Nai Duniya owner-editor SHAHID SIDDIQUI’s controversial interview with Gujarat Chief Minister NARENDRA MODI was the first Modi had granted the media in several years. The 78-minute interview, which cost Siddiqui his membership of the Samajwadi Party the very next day, speaks volumes about Modi’s politics. Talking about the Gujarat carnage of 2002, for example, a remorseless Modi points out that he has been exonerated by the court, and in fact it is he who is owed a public apology.
IN MY FORTY years as a journalist, I have interviewed numerous politicians—from Saddam Hussein and Yasser Arafat to Indira Gandhi and Atal Behari Vajpayee. Some were people I liked and many were politicians I disliked intensely. My father Abdul Waheed Siddiqui, who founded and edited Nai Duniya, our Urdu language publication (first a daily newspaper and since 1973 a weekly), was jailed by Indira Gandhi four times during the Emergency. Yet I sought an interview with her after the Emergency was over, and printed her first post-Emergency interview. A broad section of the Indian population, especially Muslims, had developed a certain hatred for Mrs Gandhi at the time, but my father instructed me that a journalist neither loves nor hates anyone and I went ahead. That interview with Mrs Gandhi aroused intense passions in the country.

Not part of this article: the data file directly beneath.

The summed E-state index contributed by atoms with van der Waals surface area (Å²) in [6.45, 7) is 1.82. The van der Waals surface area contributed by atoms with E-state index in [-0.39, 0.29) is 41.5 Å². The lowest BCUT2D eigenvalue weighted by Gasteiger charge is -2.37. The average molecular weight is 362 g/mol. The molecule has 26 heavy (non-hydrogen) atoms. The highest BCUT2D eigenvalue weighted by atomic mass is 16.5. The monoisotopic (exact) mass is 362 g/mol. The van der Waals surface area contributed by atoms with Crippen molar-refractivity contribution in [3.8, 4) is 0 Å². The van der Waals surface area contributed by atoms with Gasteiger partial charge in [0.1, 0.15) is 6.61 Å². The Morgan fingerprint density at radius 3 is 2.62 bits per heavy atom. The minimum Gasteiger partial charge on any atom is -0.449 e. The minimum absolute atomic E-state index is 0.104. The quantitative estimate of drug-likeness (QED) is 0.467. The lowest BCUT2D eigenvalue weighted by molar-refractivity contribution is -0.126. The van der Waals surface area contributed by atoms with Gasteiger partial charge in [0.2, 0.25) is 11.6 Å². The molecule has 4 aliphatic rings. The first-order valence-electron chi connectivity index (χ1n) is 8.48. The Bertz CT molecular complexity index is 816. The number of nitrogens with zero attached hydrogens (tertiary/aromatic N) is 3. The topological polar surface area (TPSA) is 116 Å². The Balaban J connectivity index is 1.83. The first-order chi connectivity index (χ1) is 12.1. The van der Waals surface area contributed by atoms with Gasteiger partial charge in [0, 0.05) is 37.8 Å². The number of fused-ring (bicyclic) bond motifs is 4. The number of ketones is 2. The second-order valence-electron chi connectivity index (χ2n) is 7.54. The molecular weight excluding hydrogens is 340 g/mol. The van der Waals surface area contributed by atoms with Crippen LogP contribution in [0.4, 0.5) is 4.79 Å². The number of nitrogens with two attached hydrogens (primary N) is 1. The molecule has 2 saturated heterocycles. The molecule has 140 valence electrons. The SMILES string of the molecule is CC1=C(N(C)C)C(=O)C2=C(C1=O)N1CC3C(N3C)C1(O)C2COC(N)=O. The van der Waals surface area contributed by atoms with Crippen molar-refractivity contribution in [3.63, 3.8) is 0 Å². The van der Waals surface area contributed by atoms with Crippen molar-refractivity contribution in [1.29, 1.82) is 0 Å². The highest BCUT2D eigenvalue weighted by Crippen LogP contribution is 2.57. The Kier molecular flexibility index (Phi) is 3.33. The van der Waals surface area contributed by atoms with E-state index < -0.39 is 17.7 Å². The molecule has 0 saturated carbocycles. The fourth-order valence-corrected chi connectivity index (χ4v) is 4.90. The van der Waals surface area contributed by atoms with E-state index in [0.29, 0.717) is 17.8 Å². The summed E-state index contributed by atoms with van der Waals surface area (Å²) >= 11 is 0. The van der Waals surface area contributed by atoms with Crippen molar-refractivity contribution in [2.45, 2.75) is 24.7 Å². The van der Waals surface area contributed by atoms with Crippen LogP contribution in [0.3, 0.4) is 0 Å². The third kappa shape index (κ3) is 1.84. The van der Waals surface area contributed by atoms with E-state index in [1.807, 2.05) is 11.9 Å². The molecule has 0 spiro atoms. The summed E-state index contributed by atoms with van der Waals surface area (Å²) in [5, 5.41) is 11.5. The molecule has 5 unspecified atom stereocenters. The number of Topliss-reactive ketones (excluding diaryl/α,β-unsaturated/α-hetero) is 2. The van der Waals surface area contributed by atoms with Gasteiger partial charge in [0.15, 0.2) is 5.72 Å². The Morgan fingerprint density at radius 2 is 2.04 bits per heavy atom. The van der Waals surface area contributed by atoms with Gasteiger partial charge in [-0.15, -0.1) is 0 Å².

Several years later, in 1985, I was in London and interviewed the Sikh separatist, Jagjit Singh Chauhan. Nothing happened. In 1986, I had an argument with Arun Nehru, the then all-powerful Interior Minister, over the Congress party’s Kashmir policies. They dug up the excuse of my year-old interview with Chauhan, and I was arrested and imprisoned under the notorious TADA [Terrorist and Disruptive Activities Prevention Act]. Yet the Delhi High Court released me, describing the interview as public service.